Sunday, February 26, 2006

Truth or Christianity

Recent events at a “safe place” I’ve found to discuss Universalism prompted this post; though it’s been brewing for quite a while. Everyone at the place I frequent is a “Christian Universalist”.  But, we do have our differences of opinion.  While discussing Jesus’ sacrificial death the other day one of the regulars there took a poke at some of us, including me, by denouncing me as not being a “true Christian”.  I guess this was supposed to be the ultimate insult and cause me to quickly capitulate because I would certainly value being a “true Christian” over being right or seeking the truth.
There have been several times in my life I felt I might have to make a choice between truth and Christianity.  This is a scary place to be for someone who values his faith so highly.  But, it’s a consequence of being an honest truth seeker.  Being a truth seeker is a both a blessing and a curse.  But, it’s something I have no choice about.  I realize for many people this isn’t an issue at all.  Many of us accept Christianity, as it is handed to us, and never question whether it’s true or not. But, if you were that type of person, it’s highly unlikely you’d be reading this.  So, perhaps this question of “truth or Christianity” will have some relevance for you, too.  I remember when I started out my website to defend the truth of Christianity (many years ago).  I had to do a lot of research to defend the faith and began running across things that challenged my faith in the process.  I started doing research on evolution versus creationism.  Up until that point, I was a literal, six-day, young earth creationist and didn’t think a true Christian could be anything other than that.  But, as I started researching supporting material, I had to make a choice.  Did I just ignore all the evidence against a young earth, six-day creation?  I still remember the day (actually the moment) when I accepted that Christianity did not preclude the belief that God created the universe as we know it over a long period of time starting a very, very long time ago and that Adam and Eve were not literal beings formed from dust and plopped into a garden with a talking snake.   That revelation however, rocked my world as the reality of what I had believed began slipping away before new revelation had fully formed to take its place.  What I learned from that experience though was that it is more important to pursue truth than to blindly follow “Christianity”.  Facing up to the truth not only allowed me to continue in my faith, it strengthened my faith.

Since that time, I have had several issues I’ve had to wrestle with.  But, rather than looking at them from the perspective that whatever Christianity has to say about these issues must be true and burying my head concerning any other points of view, I seek the truth first.  This pursuit of ultimate truth has its consequences and its benefits, like just about anything else in life.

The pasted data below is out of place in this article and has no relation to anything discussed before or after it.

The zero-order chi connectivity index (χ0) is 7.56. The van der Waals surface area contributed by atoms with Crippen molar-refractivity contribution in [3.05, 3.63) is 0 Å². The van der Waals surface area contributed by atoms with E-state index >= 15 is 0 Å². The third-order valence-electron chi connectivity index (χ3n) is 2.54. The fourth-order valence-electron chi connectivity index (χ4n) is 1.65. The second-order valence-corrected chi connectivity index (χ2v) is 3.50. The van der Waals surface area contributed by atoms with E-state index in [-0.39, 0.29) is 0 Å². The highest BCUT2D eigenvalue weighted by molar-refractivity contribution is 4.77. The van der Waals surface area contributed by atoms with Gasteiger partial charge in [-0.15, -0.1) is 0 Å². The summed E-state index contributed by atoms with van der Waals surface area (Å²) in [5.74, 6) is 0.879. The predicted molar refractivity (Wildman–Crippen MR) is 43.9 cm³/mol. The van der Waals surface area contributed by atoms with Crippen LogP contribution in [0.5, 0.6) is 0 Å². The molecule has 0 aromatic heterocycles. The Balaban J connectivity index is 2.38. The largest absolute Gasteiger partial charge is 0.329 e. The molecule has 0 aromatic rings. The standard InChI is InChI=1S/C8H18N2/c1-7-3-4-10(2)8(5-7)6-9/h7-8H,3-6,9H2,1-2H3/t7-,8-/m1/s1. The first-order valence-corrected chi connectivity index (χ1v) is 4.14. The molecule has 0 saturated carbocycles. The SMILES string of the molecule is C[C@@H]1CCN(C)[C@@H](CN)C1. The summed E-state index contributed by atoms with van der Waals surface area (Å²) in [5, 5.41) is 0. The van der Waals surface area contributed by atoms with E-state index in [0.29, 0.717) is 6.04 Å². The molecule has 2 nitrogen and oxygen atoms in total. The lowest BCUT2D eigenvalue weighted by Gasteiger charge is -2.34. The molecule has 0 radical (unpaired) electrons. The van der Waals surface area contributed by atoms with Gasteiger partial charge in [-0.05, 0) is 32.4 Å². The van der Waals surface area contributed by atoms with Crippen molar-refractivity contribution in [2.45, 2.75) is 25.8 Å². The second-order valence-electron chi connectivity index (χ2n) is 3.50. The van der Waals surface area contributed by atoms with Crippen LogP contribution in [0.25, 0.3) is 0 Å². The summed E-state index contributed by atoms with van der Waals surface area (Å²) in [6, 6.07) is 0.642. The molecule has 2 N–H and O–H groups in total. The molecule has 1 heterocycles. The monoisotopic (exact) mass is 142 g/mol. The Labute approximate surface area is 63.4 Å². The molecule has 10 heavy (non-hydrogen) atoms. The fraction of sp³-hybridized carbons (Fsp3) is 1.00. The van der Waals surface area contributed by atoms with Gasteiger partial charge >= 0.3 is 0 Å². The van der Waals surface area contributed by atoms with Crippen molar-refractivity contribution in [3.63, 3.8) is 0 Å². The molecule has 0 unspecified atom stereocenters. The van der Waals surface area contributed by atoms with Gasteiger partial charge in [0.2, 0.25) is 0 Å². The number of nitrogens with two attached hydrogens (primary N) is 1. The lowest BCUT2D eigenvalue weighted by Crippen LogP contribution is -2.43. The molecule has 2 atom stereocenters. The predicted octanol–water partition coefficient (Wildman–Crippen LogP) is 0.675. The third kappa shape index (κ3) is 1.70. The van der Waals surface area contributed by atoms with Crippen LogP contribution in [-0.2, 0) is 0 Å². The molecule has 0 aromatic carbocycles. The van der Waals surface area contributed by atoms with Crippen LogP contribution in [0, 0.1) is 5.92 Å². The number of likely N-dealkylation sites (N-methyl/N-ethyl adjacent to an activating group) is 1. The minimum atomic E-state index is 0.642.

Consequence number one- even making the statement that I value truth over Christianity would freak out many of the people in the circles I travel in.  The statement is not meant to imply that Christianity and truth are somehow inherently different.  If I thought that, I wouldn’t be a Christian.  But, if I ever get to the point where I find Christianity and truth diverge, I have made the choice to follow the path of truth.  Consequence number two- I don’t have the assurance of possessing the truth that so many people seem to think they possess.  There’s something very comforting about “God said, I believe it, that settles it” (or “the Bible says it, I believe it, that settles it.”).  It must be nice to think you are in possession of absolute, unshakable truth.  But, as a friend of mine put so well (I paraphrase) “I believe there is absolute truth, I just don’t think we have a clue of what it is.”  I agree with this wholeheartedly.  I don’t think all truth is relative, just a matter of perspective or changes with the observer.  But, I think we know a lot less about God than most of us would care to admit.  Consequence number three- It’s difficult for me to identify with many Christians and I’m uncertain about my future as a Christian.  When I started reading about postmodernism and its embrace of the unknown and unknowable, it really resonated with me.  Some think this uncertainty would make life unbearable.  But, on a certain level, I really don’t have more uncertainty than anyone else; I just admit that I am uncertain, which leads to some of the benefits of this pursuit of truth that I value so much.